Randolph Eyewear makes the best glasses in the USA. Polarized and Non-Polarized lens options.
Facts about Polarized Sunglasses and Exposure to UV RaysProper sun protection for your eyes:
- Not all sunglasses block 100 percent of UV rays. The lens material and coatings applied to the lens determine the amount of UV protection sunglasses provide, not the color and darkness of a sunglass tint. Polycarbonate plastic sunglass lenses absorb essentially all UV radiation, with the added advantage of extreme impact resistance.
- Different tints can help you see better in certain conditions and reduce glare and reflections by changing the quantity and quality of light entering the eye, but the color and darkness the tint of the sunglasses lens do not necessarily indicate the UV protection provided.
- Wear sunglasses even when you're in the shade. Your eyes will still be exposed to UV rays reflected from water, pavement, snow, sand, windshields and other surfaces.
- Wear sunglasses in winter. Snow reflects more UV rays than most other surfaces. Take care of your eyes when you ski, snowboard, snow-shoe, snowmobile, shovel or any other outdoor winter activity.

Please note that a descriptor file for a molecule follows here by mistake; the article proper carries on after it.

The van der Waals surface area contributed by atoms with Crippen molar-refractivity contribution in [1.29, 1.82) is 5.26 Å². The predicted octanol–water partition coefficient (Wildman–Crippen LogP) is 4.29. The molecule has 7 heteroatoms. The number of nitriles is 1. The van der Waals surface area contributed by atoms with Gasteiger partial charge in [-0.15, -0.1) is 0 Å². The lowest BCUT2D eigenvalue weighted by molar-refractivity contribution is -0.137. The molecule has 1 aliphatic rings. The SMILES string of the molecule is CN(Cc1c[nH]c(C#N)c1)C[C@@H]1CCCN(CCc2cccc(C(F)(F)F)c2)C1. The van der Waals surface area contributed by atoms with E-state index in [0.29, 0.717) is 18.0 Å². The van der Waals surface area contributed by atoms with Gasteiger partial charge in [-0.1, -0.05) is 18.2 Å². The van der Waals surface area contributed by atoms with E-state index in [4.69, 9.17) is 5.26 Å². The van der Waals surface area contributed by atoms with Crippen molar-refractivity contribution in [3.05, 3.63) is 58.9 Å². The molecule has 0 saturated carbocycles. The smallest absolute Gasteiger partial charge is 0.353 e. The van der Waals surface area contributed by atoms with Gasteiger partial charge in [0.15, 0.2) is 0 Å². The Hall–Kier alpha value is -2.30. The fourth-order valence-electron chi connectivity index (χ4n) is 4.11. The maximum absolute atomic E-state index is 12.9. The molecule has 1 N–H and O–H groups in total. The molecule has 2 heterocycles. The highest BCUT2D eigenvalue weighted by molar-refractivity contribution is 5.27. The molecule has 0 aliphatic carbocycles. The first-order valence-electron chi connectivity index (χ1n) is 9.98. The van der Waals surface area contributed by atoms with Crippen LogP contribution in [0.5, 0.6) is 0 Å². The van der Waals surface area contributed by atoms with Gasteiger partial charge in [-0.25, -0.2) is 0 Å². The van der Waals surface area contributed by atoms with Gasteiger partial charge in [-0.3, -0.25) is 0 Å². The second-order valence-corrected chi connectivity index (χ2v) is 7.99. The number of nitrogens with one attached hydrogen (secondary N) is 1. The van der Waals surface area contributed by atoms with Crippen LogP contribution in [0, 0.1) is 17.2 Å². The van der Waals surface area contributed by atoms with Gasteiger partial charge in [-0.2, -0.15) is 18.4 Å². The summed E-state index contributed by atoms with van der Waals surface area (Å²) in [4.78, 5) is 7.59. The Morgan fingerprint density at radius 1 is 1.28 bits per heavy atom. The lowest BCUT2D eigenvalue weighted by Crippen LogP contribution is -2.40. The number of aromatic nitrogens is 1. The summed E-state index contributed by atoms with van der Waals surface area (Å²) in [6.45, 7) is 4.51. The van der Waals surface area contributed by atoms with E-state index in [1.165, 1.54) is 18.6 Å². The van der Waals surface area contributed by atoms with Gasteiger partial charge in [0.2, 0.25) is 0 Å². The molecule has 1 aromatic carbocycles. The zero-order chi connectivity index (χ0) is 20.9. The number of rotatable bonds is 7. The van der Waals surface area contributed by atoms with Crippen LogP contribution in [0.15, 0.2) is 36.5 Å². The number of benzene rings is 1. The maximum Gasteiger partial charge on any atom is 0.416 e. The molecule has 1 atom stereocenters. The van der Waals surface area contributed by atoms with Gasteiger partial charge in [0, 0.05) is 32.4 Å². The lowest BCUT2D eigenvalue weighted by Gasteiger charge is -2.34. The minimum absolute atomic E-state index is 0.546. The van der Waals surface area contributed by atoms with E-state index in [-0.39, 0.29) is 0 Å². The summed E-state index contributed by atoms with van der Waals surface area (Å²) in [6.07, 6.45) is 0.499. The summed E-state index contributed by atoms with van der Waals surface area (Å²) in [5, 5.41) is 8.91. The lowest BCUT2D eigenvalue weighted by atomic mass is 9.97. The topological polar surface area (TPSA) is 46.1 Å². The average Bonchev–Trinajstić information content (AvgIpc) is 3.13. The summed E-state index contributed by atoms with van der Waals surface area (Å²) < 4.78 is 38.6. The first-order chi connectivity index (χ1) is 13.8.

- UV light can go right through clouds even when it is overcast.
- The sun's rays are strongest between 10 am and 2 pm so be sure to wear proper sunglasses especially during those hours.
- UV can reach the eyes from the sides and top of sunglasses, even with lenses that absorb all UV radiation. Polarized sunglasses with large, wrap-around style, sport wrap frames are good for peripheral protection.
Advantages of Polarized Sunglasses
Good quality, proper fitting, UV-protective sunglasses with polarized lenses in combination with other features can enhance your outdoor activities and sport experiences, whether you enjoy boating, fishing, in-line skating, mountain biking, skiing, hiking, kayaking, waterskiing, jet skiing, windsurfing, sailing, driving or just relaxing.
Too much unprotected exposure to UV radiation can cause “photokeratitis” – a sunburn of the eye. The symptoms are temporary eye redness,uncomfortableness, light sensitivity and tearfulness. Fortunately, these symptoms are usually short-lived, although long periods of UV radiation exposure can sometimes cause permanent eye damage. "Snow blindness" is the common term for severe photokeratitis, which causes temporary vision loss usually lasting 24-48 hours.
Randolph Eyewear has a number of lens options according to your exact needs. Randolph Eyewear has a grey and tan polarized option, as well as flash mirror, polycarbonate lenses, and more.
Shop online at: www.randolpheyewear.com